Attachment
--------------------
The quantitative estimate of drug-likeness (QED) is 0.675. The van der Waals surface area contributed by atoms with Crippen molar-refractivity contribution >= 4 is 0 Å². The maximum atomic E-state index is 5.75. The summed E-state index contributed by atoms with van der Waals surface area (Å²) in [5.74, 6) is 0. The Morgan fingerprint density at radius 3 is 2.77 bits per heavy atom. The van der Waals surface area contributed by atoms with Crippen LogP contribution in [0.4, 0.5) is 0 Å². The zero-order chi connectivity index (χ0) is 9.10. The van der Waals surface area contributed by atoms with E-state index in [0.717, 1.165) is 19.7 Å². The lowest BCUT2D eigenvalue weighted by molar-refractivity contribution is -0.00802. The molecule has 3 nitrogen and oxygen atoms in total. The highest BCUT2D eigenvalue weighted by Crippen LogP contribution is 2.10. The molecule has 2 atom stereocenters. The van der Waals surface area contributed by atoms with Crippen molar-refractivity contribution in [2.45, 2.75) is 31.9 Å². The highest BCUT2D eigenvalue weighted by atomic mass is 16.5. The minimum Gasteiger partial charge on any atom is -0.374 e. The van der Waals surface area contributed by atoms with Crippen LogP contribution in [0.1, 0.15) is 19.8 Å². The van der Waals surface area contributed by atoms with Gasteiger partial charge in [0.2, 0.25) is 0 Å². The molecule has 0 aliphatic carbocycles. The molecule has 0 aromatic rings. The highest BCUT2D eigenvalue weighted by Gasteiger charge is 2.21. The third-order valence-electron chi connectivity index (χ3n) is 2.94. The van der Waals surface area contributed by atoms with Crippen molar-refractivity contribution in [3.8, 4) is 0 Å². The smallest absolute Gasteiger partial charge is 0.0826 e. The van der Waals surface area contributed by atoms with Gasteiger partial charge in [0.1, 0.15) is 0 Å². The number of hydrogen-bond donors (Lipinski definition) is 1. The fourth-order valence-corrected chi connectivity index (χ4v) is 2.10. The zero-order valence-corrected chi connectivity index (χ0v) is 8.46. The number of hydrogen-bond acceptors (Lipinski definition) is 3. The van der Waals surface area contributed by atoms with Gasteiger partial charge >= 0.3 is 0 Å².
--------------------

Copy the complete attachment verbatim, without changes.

The quantitative estimate of drug-likeness (QED) is 0.675. The van der Waals surface area contributed by atoms with Crippen molar-refractivity contribution >= 4 is 0 Å². The maximum atomic E-state index is 5.75. The summed E-state index contributed by atoms with van der Waals surface area (Å²) in [5.74, 6) is 0. The Morgan fingerprint density at radius 3 is 2.77 bits per heavy atom. The van der Waals surface area contributed by atoms with Crippen LogP contribution in [0.4, 0.5) is 0 Å². The zero-order chi connectivity index (χ0) is 9.10. The van der Waals surface area contributed by atoms with E-state index in [0.717, 1.165) is 19.7 Å². The lowest BCUT2D eigenvalue weighted by molar-refractivity contribution is -0.00802. The molecule has 3 nitrogen and oxygen atoms in total. The highest BCUT2D eigenvalue weighted by Crippen LogP contribution is 2.10. The molecule has 2 atom stereocenters. The van der Waals surface area contributed by atoms with Crippen molar-refractivity contribution in [2.45, 2.75) is 31.9 Å². The highest BCUT2D eigenvalue weighted by atomic mass is 16.5. The minimum Gasteiger partial charge on any atom is -0.374 e. The van der Waals surface area contributed by atoms with Crippen LogP contribution in [0.1, 0.15) is 19.8 Å². The van der Waals surface area contributed by atoms with Gasteiger partial charge in [0.2, 0.25) is 0 Å². The molecule has 0 aliphatic carbocycles. The molecule has 0 aromatic rings. The highest BCUT2D eigenvalue weighted by Gasteiger charge is 2.21. The third-order valence-electron chi connectivity index (χ3n) is 2.94. The van der Waals surface area contributed by atoms with Crippen molar-refractivity contribution in [3.8, 4) is 0 Å². The smallest absolute Gasteiger partial charge is 0.0826 e. The van der Waals surface area contributed by atoms with Gasteiger partial charge in [0.1, 0.15) is 0 Å². The number of hydrogen-bond donors (Lipinski definition) is 1. The fourth-order valence-corrected chi connectivity index (χ4v) is 2.10. The zero-order valence-corrected chi connectivity index (χ0v) is 8.46. The number of hydrogen-bond acceptors (Lipinski definition) is 3. The van der Waals surface area contributed by atoms with Gasteiger partial charge >= 0.3 is 0 Å².